Exchange Traded Funds (ETFs) is regarded as one of the safest means of trading. This happens because of a number of reasons such as: liquidity, safety, and low commission regime.
Liquidity comes because of the huge number of participants in the ETF market while safety comes because of the diversification aspect of ETFs (often being compared to mutual funds).
ETFs are viewed as long term investments but many swing traders are using these instruments to make money (see here to know your trading style). They also have extremely low expense ratios.
To date, there are more than 1,600 ETFs which gives swing traders excellent opportunities to allocate their money.
Traders have been practicing swing trading for years. Some of them have become very experienced and successful in it while many of them have failed.
Swing trading is a strategy where traders attempt to capture a profit from an ETF price move within a very short time frame. It is also known as day trading. The main idea behind it is to enter and move from a trade as soon as you have attained a profit.
Selecting a good ETF
As stated above, there are more than 1,600 ETFs one can chose from. Some of these ETFs include: government bonds, corporate bonds, stocks, and commodities among others.
For swing traders, selecting the right ETF is the first most important thing you should know because of liquidity issues. For instance, corporate bonds ETFs are less liquid than equity based stocks.
In addition, some sectors of equities are more liquid than others. For instance, technology based ETFs are more liquid than the material one.
Apart from liquidity, it is important to look at the past performance of the ETF, because this will give you a good indication of what to expect.
Some of the most common ETFs for day traders, among others, are:
- United States Natural Gas Fund
- Industrial Select Sector SPDR
- S&P 500 VIX Short-Term Futures
- ETN and SPDR S&P 500 ETF
Swing Trading the ETFs
A good ETF trading strategy involves identifying the most liquid categories and then narrowing the search to 4. We recommend using only 4 ETFs on a daily basis because it is easier to analyse and follow up.
In every trading day, some sectors will perform better than others. This is known as the relative strength whose goal is to find a good ETF to buy and a weak ETF to short. On a daily basis, We recommend that you list the above ETFs in a table and identify 2 best and 2 worst performing ones.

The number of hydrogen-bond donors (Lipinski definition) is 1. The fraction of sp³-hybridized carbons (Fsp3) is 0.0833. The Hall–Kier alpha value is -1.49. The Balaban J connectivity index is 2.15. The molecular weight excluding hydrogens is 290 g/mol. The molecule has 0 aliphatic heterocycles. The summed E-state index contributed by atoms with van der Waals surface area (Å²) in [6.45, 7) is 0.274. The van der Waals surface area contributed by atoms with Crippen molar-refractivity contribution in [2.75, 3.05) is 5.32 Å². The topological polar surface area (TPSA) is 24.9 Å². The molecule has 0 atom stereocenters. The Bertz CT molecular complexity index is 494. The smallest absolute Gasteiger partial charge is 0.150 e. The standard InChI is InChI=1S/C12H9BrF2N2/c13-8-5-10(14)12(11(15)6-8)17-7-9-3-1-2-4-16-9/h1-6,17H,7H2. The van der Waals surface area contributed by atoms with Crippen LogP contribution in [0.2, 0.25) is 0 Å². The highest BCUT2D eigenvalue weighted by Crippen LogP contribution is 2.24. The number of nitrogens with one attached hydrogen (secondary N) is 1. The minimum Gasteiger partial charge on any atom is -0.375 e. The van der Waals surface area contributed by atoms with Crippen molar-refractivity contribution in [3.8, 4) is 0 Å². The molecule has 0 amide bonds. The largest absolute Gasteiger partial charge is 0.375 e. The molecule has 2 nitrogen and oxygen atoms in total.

To do this, use the percentage scale instead of the numbers. We recommend this to be done at 10 AM or during the premarket. After listing these ETFs, find the best and worst performing and shift your focus towards this. Now you have 4 ETFs which you will trade with during that day.
This should take less than 2 minutes to do.
After identifying the 2 strong and the 2 weak ETFs, you should go ahead and go long in the former 2 while shorting the latter.
Short and Long Example
The chart below shows a short on the Energy sector ETF.
The chart above shows a one-minute of XLE (energy ETF) which is in a downward trend. As seen in the chart, the ETF has just touched a new low and then rallied back to a descending trendline.
In the chart, We sold when the price touched $0.02 below the new low (consolidation low). Then, We placed a stop loss $0.02 above the new high and a take profit which provides a profit of 1.6 times the risk.
A good example is when the risk is $0.17. Here, you should place a target that gives a $ 0.27 profit. In this case, if the target is way much below the previous swing low, you should avoid the trade.
If the target is above the swing low, you should expand the target at least 2 or 3 times the risk.
Many traders are now appreciating the need and simplicity of trading using ETF. These funds play a very critical role in ensuring that traders avoid liquidity risk. They also ensure maximum diversification for the trader.
However, it does not remove the entire trading risk in the trades. In fact, many people have lost significant resources by investing in risky ETFs. Therefore, it is important to conduct some research when selecting the ETF vehicle to use.